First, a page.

Prepare for Baby Frugally: Money-Saving and Space-Saving Tips

Baby crib and dresser...

After reading my other post about preparing for a new baby, a number of people have asked for more information about what I would consider to be necessary baby things to own.

So get ready for a photo tutorial of our baby stuff! :) We're currently a family of 5 living in a 900-sq.ft. apartment. Even though I didn't consider myself a packrat, I pared down even more when we moved here 6 months ago.

In complete honesty, I did get rid of some stuff when we moved (my baby swing and some toys are the things that come to mind). However, I obviously didn't consider them to be completely necessary! ;) But more on that in a minute.

When we had our first child 5 years ago, we were living in a smaller apartment and didn't have much. Some clothes, diapers, a car seat, stroller, and a small dresser for the clothes. As our baby grew, we were able to find things second-hand.

As our family grew, keeping the "stuff" under control became a growing challenge as well. Here's where we're at right now!

The changing area
(More photos of the children's bedroom
can be viewed in our house photo tour!)

My changing table has always been a dresser top with a waterproof pad/mat of some sort. It started out as a tiny dresser top. Now I have this big huge dresser top (hand-me-down furniture is the best!). :)

I like having a raised changing surface of some sort since it's so much easier on my back, especially just after giving birth. :) Other drawers store clothes for the children, extra blankets, sheets, etc. (our last house didn't have a closet, so everything was kept in these drawers!).

Yehoshua and Eliyahu, in front of their dressers
(More photos of the children's bedroom
can be viewed in our house photo tour!)

We have one more dresser; this smaller dresser holds Yehoshua's things. The top is perfect for the picture Bible we use, a small lamp, and a cd player/clock. We love music and reading at our house! :)

Baby toys!

The top drawer of the tallest dresser is also home to a few baby toys (I have about 10 small baby toys), Ruth's hair stuff, and other miscellaneous necessities (stroller pump, piggy banks, Bibles).

Our children each have their own bed right now, since we have a crib and bunk beds. I like co-sleeping, but a crib is still nice for nap time. :) We didn't have any sort of baby bed until our first child was a few months old. I got second-hand crib sheets and we just use any appropriately-sized blankets/throws as needed. :)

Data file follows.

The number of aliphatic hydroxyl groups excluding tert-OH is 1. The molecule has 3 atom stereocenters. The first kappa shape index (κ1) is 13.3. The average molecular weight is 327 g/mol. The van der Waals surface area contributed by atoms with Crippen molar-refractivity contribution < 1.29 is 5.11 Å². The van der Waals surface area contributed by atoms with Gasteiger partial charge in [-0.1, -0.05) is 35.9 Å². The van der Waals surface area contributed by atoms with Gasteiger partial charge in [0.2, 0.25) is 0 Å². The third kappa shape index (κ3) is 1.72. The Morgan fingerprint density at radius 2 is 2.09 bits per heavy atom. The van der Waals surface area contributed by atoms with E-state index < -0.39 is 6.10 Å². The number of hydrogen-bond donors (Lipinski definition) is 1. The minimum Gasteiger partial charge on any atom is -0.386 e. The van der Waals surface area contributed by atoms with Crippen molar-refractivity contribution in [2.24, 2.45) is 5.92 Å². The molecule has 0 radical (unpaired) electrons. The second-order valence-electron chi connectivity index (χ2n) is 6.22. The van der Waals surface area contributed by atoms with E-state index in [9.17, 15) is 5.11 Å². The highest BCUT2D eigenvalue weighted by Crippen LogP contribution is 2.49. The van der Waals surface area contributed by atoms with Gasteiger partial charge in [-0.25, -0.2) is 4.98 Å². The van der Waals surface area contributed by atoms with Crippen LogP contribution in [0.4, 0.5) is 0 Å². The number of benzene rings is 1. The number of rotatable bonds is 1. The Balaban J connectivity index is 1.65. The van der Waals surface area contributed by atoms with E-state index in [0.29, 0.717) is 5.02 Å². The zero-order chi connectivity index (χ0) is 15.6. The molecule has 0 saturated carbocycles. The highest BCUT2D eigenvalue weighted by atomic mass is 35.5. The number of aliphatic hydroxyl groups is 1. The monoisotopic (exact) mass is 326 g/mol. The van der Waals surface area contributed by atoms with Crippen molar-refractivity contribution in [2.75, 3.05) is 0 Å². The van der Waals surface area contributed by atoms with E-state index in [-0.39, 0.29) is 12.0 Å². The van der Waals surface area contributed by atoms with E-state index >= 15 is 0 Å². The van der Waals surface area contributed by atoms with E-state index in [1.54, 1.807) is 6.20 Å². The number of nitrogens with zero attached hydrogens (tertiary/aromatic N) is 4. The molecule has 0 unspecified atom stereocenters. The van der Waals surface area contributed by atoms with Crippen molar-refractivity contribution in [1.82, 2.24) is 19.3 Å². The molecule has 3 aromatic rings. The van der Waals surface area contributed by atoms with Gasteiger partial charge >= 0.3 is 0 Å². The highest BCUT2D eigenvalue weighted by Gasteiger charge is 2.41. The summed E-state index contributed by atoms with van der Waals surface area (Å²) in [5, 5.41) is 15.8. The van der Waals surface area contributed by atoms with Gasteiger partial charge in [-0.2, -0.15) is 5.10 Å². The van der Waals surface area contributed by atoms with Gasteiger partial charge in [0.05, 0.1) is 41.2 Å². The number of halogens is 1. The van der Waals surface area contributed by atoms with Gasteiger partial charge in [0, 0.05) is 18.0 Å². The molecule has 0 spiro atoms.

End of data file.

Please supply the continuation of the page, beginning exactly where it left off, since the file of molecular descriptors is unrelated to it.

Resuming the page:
I especially enjoyed Kim's posts about how they fit many children into their bedrooms. Sometimes our idea of how much space we need per person can be challenged -- in a good way -- when we read about how others have worked around the difficulties!

Baby bath rest...

Here is Eliyahu's favorite Doggie, modeling the infant bath support (similar to this) I used for Ruth. I got this at a garage sale for 10 cents and it replaced my large hard plastic infant tub. It worked great, and a huge plus is that it can be stored in with outgrown clothes and takes up hardly any space when not in use! :)

An infant tub isn't a necessity in my opinion, but it is a nice little luxury. :) I originally had a hard plastic infant tub from a garage sale, but it spent more time in storage than anywhere else!

The diaper bag my mom made for me

I had a baby shower when I was expecting my first child, and was blessed with a good supply of gender-neutral clothes and supplies (including cloth diapers!). My mom made a diaper bag for me! Here it is after 3 babies, still going strong. ;) The outside pockets are perfect for holding water bottles.

Mei tai
My mei tai

We have one stroller (an older model of this one; I like it because I can go as fast as I want with it), which is definitely useful at times.

However, what I really use the most is my mei tai. (What is a mei tai? It's a baby carrier. You can see some pictures of me using it from a few years ago here.)